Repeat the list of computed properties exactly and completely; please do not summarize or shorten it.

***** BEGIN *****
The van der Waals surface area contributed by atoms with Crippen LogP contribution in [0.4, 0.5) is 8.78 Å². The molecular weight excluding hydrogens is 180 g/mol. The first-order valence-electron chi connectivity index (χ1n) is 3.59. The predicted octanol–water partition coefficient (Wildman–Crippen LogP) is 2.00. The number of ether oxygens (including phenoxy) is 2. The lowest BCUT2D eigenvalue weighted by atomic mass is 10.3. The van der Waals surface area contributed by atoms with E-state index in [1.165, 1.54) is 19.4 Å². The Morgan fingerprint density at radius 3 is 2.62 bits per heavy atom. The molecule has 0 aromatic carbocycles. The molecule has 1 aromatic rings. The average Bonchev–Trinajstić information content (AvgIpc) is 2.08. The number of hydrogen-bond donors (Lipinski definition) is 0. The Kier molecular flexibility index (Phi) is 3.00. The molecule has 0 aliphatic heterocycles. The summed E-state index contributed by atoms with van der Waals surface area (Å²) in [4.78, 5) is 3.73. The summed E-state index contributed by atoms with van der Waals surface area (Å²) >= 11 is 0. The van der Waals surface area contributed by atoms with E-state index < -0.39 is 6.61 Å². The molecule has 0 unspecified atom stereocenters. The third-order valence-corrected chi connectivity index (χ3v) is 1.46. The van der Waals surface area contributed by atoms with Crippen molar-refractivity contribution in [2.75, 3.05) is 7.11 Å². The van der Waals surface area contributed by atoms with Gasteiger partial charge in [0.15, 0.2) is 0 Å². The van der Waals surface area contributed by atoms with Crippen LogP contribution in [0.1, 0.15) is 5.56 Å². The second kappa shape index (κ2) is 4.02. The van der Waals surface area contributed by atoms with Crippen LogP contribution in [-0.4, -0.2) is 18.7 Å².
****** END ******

The van der Waals surface area contributed by atoms with Crippen LogP contribution in [0.4, 0.5) is 8.78 Å². The molecular weight excluding hydrogens is 180 g/mol. The first-order valence-electron chi connectivity index (χ1n) is 3.59. The predicted octanol–water partition coefficient (Wildman–Crippen LogP) is 2.00. The number of ether oxygens (including phenoxy) is 2. The lowest BCUT2D eigenvalue weighted by atomic mass is 10.3. The van der Waals surface area contributed by atoms with E-state index in [1.165, 1.54) is 19.4 Å². The Morgan fingerprint density at radius 3 is 2.62 bits per heavy atom. The molecule has 0 aromatic carbocycles. The molecule has 1 aromatic rings. The average Bonchev–Trinajstić information content (AvgIpc) is 2.08. The number of hydrogen-bond donors (Lipinski definition) is 0. The Kier molecular flexibility index (Phi) is 3.00. The molecule has 0 aliphatic heterocycles. The summed E-state index contributed by atoms with van der Waals surface area (Å²) in [4.78, 5) is 3.73. The summed E-state index contributed by atoms with van der Waals surface area (Å²) >= 11 is 0. The van der Waals surface area contributed by atoms with E-state index < -0.39 is 6.61 Å². The molecule has 0 unspecified atom stereocenters. The third-order valence-corrected chi connectivity index (χ3v) is 1.46. The van der Waals surface area contributed by atoms with Crippen molar-refractivity contribution in [2.75, 3.05) is 7.11 Å². The van der Waals surface area contributed by atoms with Gasteiger partial charge in [0.15, 0.2) is 0 Å². The van der Waals surface area contributed by atoms with Crippen LogP contribution in [0.1, 0.15) is 5.56 Å². The second kappa shape index (κ2) is 4.02. The van der Waals surface area contributed by atoms with Crippen LogP contribution in [-0.4, -0.2) is 18.7 Å².